Monticello Aug. 24. 22.
I thank you for the copy of your Essays which you have been so kind as to send me. I have read them with great satisfaction, have been led by them into many and new reflections, and felt an interest in all the subjects selected, those excepted which are of a political character. from all attention to politics I have long withdrawn my mind. resigned with entire confidence to the care of those on whom the public interests have devolved by natural succession, I have no fear but that all is going on well.
I avail myself of one of the essays, that on Architecture to say that I am sure it’s author would see with pleasure what we have done here in that way for our University. the finest specimens of every order have been selected. they have been executed with rigorous exactness, and the design and style of the whole is in a classical chastity, of which I think no equal example exists in the US. one building only is still wanting to compleat the establishment, and to give unity to a whole seen as yet but as detached parts. if curiosity should lead to such a visit, I should hope to derive from it the advantage of seeing you at Monticello, and of accompanying you to the University four miles distant only. it is directly on your way to Congress, and the stages go from hence to Fredericksburg & Richmond three times a week. in the mean time, I may perhaps have the pleasure of seeing you in Lynchburg: or of recieving you to take family fare with us at Poplar Forest which I expect to visit in October or November. I pray you to accept the assurance of my great esteem & respect.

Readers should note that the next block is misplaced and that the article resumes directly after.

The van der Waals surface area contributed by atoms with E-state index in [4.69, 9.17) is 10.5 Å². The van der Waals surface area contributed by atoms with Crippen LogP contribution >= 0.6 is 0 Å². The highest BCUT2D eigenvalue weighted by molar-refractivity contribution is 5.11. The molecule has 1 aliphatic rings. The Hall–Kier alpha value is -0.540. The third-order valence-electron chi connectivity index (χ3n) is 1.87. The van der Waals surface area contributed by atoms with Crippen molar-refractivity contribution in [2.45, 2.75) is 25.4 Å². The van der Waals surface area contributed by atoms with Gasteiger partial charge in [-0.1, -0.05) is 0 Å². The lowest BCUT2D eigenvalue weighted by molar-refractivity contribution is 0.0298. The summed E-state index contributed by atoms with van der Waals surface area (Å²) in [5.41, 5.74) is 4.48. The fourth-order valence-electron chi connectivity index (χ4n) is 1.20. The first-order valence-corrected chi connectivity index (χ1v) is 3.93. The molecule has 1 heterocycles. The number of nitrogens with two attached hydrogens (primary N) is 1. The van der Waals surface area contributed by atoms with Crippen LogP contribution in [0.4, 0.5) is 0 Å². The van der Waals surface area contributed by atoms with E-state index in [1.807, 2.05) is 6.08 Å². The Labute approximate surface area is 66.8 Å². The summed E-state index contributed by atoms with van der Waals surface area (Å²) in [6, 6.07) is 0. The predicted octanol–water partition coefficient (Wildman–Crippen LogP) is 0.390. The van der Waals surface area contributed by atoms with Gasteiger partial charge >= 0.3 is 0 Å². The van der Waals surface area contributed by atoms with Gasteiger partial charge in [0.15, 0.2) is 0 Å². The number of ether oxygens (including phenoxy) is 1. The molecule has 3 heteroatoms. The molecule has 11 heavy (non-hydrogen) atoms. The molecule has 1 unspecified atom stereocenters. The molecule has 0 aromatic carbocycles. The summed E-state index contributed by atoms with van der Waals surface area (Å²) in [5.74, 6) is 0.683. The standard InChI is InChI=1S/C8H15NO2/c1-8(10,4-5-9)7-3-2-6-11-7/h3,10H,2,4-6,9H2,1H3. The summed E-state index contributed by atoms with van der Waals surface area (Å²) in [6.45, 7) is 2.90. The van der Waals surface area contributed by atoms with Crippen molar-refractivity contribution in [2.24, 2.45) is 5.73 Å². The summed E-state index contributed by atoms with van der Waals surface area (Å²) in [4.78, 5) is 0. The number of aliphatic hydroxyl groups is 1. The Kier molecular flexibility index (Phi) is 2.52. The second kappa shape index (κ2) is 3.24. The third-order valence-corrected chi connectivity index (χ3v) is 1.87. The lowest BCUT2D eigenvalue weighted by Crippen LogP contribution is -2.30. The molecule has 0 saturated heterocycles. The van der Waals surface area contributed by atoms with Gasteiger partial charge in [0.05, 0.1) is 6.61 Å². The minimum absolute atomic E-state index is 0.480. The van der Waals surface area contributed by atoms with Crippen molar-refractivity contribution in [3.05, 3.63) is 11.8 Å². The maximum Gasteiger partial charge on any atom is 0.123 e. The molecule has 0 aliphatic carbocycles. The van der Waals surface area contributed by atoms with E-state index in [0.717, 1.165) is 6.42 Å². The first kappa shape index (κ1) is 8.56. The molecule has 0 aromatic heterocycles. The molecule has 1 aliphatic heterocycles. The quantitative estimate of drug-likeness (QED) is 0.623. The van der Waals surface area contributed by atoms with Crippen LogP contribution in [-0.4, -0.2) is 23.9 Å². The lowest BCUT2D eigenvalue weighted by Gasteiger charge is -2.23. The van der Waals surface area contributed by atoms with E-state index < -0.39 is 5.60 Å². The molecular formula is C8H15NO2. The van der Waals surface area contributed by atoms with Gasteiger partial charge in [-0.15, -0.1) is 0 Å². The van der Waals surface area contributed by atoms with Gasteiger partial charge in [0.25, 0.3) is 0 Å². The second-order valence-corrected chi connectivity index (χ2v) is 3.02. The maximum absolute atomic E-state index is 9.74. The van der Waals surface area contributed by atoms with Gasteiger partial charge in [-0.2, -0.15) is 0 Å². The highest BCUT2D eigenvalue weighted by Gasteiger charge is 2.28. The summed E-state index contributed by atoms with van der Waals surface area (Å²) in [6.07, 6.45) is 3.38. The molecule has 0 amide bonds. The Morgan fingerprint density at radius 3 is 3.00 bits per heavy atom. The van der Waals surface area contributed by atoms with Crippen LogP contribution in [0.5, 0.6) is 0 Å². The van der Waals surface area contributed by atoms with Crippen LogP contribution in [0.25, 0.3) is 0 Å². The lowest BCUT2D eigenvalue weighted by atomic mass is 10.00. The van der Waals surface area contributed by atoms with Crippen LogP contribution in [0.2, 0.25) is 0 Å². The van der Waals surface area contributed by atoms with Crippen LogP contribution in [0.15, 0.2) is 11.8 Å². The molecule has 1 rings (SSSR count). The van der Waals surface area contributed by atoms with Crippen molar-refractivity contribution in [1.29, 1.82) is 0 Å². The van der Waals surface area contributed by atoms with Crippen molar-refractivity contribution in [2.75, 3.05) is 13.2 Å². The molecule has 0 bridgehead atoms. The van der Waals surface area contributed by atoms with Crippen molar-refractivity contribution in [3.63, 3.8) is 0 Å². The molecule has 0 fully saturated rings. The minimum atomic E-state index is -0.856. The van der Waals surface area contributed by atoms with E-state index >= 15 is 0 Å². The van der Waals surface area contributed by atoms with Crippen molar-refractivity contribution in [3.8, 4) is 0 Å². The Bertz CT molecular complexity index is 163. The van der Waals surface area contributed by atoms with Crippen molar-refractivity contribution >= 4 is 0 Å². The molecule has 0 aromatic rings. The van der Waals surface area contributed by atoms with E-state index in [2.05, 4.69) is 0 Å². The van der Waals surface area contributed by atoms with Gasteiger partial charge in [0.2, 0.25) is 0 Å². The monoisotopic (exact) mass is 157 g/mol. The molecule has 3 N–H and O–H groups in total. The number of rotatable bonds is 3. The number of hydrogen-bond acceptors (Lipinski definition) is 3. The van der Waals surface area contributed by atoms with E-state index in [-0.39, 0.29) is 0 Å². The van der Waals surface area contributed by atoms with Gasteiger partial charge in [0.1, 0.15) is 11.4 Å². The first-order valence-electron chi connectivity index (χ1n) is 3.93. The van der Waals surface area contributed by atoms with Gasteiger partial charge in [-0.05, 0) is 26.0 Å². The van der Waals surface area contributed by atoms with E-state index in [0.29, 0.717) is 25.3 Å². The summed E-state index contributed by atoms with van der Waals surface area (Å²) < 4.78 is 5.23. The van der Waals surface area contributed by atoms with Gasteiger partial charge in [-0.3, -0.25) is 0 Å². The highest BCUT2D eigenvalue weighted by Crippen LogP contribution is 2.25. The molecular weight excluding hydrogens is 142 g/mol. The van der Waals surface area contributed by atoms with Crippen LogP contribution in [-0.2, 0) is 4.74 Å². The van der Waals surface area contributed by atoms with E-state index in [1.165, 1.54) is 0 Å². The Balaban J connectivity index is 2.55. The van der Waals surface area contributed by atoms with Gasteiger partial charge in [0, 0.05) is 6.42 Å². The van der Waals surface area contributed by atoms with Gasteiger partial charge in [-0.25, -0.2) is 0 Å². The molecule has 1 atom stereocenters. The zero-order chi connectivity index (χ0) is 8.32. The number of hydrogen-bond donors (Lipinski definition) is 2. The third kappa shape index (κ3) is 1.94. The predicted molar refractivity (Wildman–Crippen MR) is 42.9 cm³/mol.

ViW: Jefferson Papers, Tucker-Coleman Collection.